Gone Girl, by Gillian Flynn, was a smash hit when it first came out in June 2012. It spent two months on the New York Times Bestseller List at the #1 spot, an impressive statistic. It is easily one of the best suspense novels I have ever read.
Gone Girl is narrated in the alternating points of view of Nick Dunne and his wife Amy. Nick’s story is set in the present, describing events as they happen; Amy’s are told in journal entries, beginning the day Nick and she met and chronicling their relationship. There are key differences in the narrations, but both are based on one fact: The Dunne marriage is not happy. Amy writes of Nick being possessive, controlling, and violent. Nick writes of Amy’s passive aggressive put-downs and constant sullenness.
The catalyst occurs when Amy disappears on the couple’s fifth wedding anniversary. Every clue seems to point to Nick, who insists he is innocent and would never hurt his wife; she is just calculating enough to implicate him, he claims.
Nick is no hapless victim. Amy is a few steps ahead, he believes, but he knows her psyche enough to start manipulating her back. Yet there is no sign Amy has fled or faked her death, no sign of any outside force. There’s enough of Amy’s blood found to be certain she has died. Is Nick a delusional psychopath, guilty of murdering his terrified, downtrodden wife? Or is Amy a brilliant criminal, coldly framing her husband for her death and watching his downfall from a distance?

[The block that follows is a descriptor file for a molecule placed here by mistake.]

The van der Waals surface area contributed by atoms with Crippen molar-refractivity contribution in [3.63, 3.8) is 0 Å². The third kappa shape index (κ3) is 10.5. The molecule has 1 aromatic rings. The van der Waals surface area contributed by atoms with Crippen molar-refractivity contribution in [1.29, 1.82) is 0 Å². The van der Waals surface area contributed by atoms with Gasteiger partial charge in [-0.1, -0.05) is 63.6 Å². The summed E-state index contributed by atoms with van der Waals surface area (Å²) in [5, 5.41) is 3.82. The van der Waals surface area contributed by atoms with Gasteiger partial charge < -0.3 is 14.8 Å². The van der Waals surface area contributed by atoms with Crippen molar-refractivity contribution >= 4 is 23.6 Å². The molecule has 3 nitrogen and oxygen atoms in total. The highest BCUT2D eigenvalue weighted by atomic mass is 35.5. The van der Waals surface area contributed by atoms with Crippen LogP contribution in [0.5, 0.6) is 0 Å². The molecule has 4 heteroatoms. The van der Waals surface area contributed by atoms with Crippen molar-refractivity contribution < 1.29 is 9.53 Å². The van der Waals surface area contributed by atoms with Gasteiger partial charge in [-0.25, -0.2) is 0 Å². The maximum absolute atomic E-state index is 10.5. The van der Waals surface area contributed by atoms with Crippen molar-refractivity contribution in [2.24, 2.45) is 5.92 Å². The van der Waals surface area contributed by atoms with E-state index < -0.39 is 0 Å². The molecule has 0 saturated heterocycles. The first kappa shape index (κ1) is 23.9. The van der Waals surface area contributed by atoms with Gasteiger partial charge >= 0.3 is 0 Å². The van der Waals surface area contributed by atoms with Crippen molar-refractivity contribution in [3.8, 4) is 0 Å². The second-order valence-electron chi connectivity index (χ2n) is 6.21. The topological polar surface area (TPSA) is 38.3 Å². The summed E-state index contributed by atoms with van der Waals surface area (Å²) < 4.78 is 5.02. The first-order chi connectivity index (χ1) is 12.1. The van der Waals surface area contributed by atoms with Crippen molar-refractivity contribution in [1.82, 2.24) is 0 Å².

Gone Girl constantly challenges the reader’s suspicions. In the second half of the novel, the narrative shifts again, and even Nick and Amy’s initial representations of themselves prove unreliable- they are both hiding secrets. The novel is full of constant twists and impeccable suspense, and Lev Grossman’s interpretation of it as “a house of mirrors” is absolutely correct. Until the very end, the reader is not quite sure what is truth. Gone Girl will completely challenge your perception of the human psyche and human relationships.